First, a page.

I was recently one of three middle-aged students to attend an outdoors, socially distanced yoga class in the countryside near my home in Somerset. We set out our mats and before the class started, the teacher, a white woman, asked us each to say how we were feeling. My two fellow students, both white women, said that they felt happy. One remarked that she was enjoying COVID lockdown but had not done much exercise. Then it was my turn.
I am a mixed heritage woman. My father was Jamaican, my mother Spanish, and both were migrants to Britain. One of my sisters works on the NHS frontline in London, my other sister died of Covid 19 in New Jersey last month. Travel restrictions meant we were unable to come together as a family to mourn her loss, and even if it had been possible to hold a funeral for her in the States, my older brother would not have been able to travel there. He arrived in the UK in 1958 aged nine from Jamaica legally as a Commonwealth citizen. He has lived here ever since, paying taxes and national insurance all his working life. His wife, children and grandchildren are all here. But watching the Windrush scandal unfold, he realised that he too was vulnerable to deportation to a country he has not seen for more than 60 years, and where he knows nobody, simply because he had never applied for a British passport. He and his British wife spent almost a year grappling with the bureaucracy to regularise his status. His British passport has now been issued, they are told, but the Covid 19 lockdown means it has not been sent to him.
I have been closely following news of the disproportionate impact of Covid lockdown on black people in the UK and the US, the brutal murder of George Floyd, and the wave of protests against institutionalised and endemic racism. I high fived my daughter when I heard that Colston’s statue had been torn down and thrown into the river from which his slave-ships once set sail. Racism is not an abstract issue for me. My life has been and is framed by it. As well as living with my own experiences of racial violence and harassment from both white women and men, as an academic in a British university, I have supported many colleagues and students who have experienced racism on campus.
So even though I lead a middle class life and can attend fitness classes in a beautiful rural setting, I couldn’t say I was happy that morning. I briefly explained this to the other women present. Then we started the class. Afterwards, the teacher offered some advice on dealing with anxiety. Then, instead of rushing off, the four of us started chatting. We talked about race. The other students started by explaining that they find it difficult and uncomfortable to talk about race. They want to engage, but don’t know what to say for fear of saying the wrong thing. They were worried about the anger that discussions of race can bring out. The teacher told a story about having been at a spiritual retreat where a black teacher talked about racial inequality. She described him as a loud and angry speaker and said that his talk had interrupted the white audiences’ expectations of the flow of the retreat.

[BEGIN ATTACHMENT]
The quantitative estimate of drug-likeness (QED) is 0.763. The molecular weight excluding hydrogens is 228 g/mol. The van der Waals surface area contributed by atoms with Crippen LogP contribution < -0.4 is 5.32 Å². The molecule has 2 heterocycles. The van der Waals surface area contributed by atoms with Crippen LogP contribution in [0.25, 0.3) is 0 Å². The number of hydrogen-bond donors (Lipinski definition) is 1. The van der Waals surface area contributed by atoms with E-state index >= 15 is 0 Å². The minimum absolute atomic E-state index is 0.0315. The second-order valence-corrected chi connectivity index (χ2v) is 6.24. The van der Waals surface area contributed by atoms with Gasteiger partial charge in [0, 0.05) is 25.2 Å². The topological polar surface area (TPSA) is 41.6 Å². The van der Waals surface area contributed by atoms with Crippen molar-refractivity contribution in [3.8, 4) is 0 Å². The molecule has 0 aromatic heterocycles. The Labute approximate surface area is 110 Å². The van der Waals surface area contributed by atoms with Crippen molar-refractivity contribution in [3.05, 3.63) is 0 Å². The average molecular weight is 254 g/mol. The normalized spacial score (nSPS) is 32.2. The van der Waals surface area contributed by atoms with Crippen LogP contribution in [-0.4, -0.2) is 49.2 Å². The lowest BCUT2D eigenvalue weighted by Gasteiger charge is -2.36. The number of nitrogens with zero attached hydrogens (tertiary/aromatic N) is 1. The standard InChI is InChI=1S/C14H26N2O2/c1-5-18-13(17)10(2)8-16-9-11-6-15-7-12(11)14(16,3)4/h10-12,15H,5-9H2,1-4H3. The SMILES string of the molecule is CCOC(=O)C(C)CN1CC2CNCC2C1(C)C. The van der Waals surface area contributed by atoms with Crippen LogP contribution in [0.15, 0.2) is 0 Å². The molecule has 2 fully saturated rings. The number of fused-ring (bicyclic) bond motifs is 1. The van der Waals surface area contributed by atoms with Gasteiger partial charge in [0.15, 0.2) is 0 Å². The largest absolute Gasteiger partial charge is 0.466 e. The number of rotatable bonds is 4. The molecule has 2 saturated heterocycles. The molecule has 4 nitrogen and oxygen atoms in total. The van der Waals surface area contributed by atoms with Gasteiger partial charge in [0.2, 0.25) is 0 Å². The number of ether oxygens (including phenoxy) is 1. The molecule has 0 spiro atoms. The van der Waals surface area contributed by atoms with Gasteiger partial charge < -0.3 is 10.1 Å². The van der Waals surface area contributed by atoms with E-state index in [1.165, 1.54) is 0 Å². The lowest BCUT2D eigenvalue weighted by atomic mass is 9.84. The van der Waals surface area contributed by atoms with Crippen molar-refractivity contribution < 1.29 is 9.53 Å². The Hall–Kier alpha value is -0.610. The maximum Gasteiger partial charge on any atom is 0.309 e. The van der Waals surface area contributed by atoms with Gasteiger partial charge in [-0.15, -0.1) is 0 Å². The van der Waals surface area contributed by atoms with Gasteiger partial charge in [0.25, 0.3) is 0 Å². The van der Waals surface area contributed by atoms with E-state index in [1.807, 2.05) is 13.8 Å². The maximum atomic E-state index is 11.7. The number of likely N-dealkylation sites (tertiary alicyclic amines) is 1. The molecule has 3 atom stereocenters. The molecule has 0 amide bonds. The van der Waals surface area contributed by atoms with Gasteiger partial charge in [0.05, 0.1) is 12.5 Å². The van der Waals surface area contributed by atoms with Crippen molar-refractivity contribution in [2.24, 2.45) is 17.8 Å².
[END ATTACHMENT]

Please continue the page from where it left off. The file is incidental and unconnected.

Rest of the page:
I was struck by the idea of “interruption”. It’s one I can relate to. Racism interrupts my life and the lives of everyone racialised as black, brown, or Other as we go about our daily routines in a white dominated society. It gate crashes your day, stops you in your steps, makes you enter a world you would not choose to go to. Racism comes in unpredictable, random patterns and is unsolicited. It just happens. You are at work, in the classroom or shopping, or driving, or doing any one of the things that you do every day, and suddenly, you are interrupted. You don’t know when or if it will happen. It’s completely outside your control. And you don’t always know how to respond to this random, unwanted, upsetting thing that has suddenly interrupted you.
It is rare for white people to experience such disruptions, although gay and disabled white people and some white migrants will probably know what I am talking about. To live smoothly, without interruptions, is a mark of privilege. The Covid lockdown has changed this. It has interrupted all lives, even those of the most privileged. So the current focus on racism and Black Lives Matter is interrupting conversations at a time when everyone’s lives are already interrupted and disrupted. None of us are looking at the future in the same way, and this is opening new spaces for talking and thinking.
Speaking openly and honestly about racism and its impact interrupts white liberal people’s comfortable narrative about multi-cultural Britain being a “colour blind”, post-racial, tolerant and inclusive society. But the BLM protests have touched the lives of many people around the world, black and white, and people who have never spoken about racism are engaging in discussion about it, and seriously considering what it is and how is it reproduced.
I came away from my yoga class pleased that my experience had not been silenced and ignored as it so often is. Our discussion started with race and instead of being quickly diverted to more comfortable territory, it stayed on topic. I felt for once that my interruption had opened the door to an exchange of experiences and ideas on the difficult topic of race and how to make a more inclusive society, an exchange that was empowering for all of us. Time will tell if this conversation will continue. I hope it will.
This article also appears on Discover Society
About the Author: Jacqueline Sanchez Taylor is Lecturer in Sociology at the University of Leicester.